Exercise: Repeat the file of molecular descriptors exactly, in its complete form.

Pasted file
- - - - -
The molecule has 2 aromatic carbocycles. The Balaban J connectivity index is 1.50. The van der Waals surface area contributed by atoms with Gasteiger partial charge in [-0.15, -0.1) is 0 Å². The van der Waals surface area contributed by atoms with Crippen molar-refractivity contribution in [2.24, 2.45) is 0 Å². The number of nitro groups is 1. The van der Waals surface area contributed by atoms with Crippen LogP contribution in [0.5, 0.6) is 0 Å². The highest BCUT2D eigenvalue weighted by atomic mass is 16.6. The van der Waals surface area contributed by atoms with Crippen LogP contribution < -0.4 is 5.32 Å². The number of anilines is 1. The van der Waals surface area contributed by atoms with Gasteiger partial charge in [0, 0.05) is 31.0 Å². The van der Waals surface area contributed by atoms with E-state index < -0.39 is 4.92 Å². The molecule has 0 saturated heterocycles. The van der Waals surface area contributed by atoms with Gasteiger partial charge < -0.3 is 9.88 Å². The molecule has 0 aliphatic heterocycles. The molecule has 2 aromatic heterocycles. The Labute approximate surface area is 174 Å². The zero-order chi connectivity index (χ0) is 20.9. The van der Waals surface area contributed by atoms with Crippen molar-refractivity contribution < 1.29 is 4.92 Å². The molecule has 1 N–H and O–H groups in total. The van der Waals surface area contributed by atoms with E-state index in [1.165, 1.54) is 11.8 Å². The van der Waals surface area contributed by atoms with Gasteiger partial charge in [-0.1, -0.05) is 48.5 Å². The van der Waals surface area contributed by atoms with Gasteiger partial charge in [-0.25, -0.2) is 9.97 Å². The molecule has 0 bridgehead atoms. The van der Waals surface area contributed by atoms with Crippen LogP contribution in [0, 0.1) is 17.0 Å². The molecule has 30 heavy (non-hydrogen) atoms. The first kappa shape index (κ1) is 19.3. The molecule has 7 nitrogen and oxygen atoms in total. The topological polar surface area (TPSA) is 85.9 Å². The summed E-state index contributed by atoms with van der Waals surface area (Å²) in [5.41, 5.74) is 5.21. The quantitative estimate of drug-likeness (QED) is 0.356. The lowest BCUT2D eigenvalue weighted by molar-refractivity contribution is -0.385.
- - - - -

The molecule has 2 aromatic carbocycles. The Balaban J connectivity index is 1.50. The van der Waals surface area contributed by atoms with Gasteiger partial charge in [-0.15, -0.1) is 0 Å². The van der Waals surface area contributed by atoms with Crippen molar-refractivity contribution in [2.24, 2.45) is 0 Å². The number of nitro groups is 1. The van der Waals surface area contributed by atoms with Crippen LogP contribution in [0.5, 0.6) is 0 Å². The highest BCUT2D eigenvalue weighted by atomic mass is 16.6. The van der Waals surface area contributed by atoms with Crippen LogP contribution < -0.4 is 5.32 Å². The number of anilines is 1. The van der Waals surface area contributed by atoms with Gasteiger partial charge in [0, 0.05) is 31.0 Å². The van der Waals surface area contributed by atoms with E-state index < -0.39 is 4.92 Å². The molecule has 0 saturated heterocycles. The van der Waals surface area contributed by atoms with Gasteiger partial charge < -0.3 is 9.88 Å². The molecule has 0 aliphatic heterocycles. The molecule has 2 aromatic heterocycles. The Labute approximate surface area is 174 Å². The zero-order chi connectivity index (χ0) is 20.9. The van der Waals surface area contributed by atoms with Crippen molar-refractivity contribution < 1.29 is 4.92 Å². The molecule has 1 N–H and O–H groups in total. The van der Waals surface area contributed by atoms with E-state index in [1.165, 1.54) is 11.8 Å². The van der Waals surface area contributed by atoms with Gasteiger partial charge in [-0.1, -0.05) is 48.5 Å². The van der Waals surface area contributed by atoms with Gasteiger partial charge in [-0.25, -0.2) is 9.97 Å². The molecule has 0 bridgehead atoms. The van der Waals surface area contributed by atoms with Crippen LogP contribution in [0, 0.1) is 17.0 Å². The molecule has 30 heavy (non-hydrogen) atoms. The first kappa shape index (κ1) is 19.3. The molecule has 7 nitrogen and oxygen atoms in total. The topological polar surface area (TPSA) is 85.9 Å². The summed E-state index contributed by atoms with van der Waals surface area (Å²) in [5.41, 5.74) is 5.21. The quantitative estimate of drug-likeness (QED) is 0.356. The lowest BCUT2D eigenvalue weighted by molar-refractivity contribution is -0.385.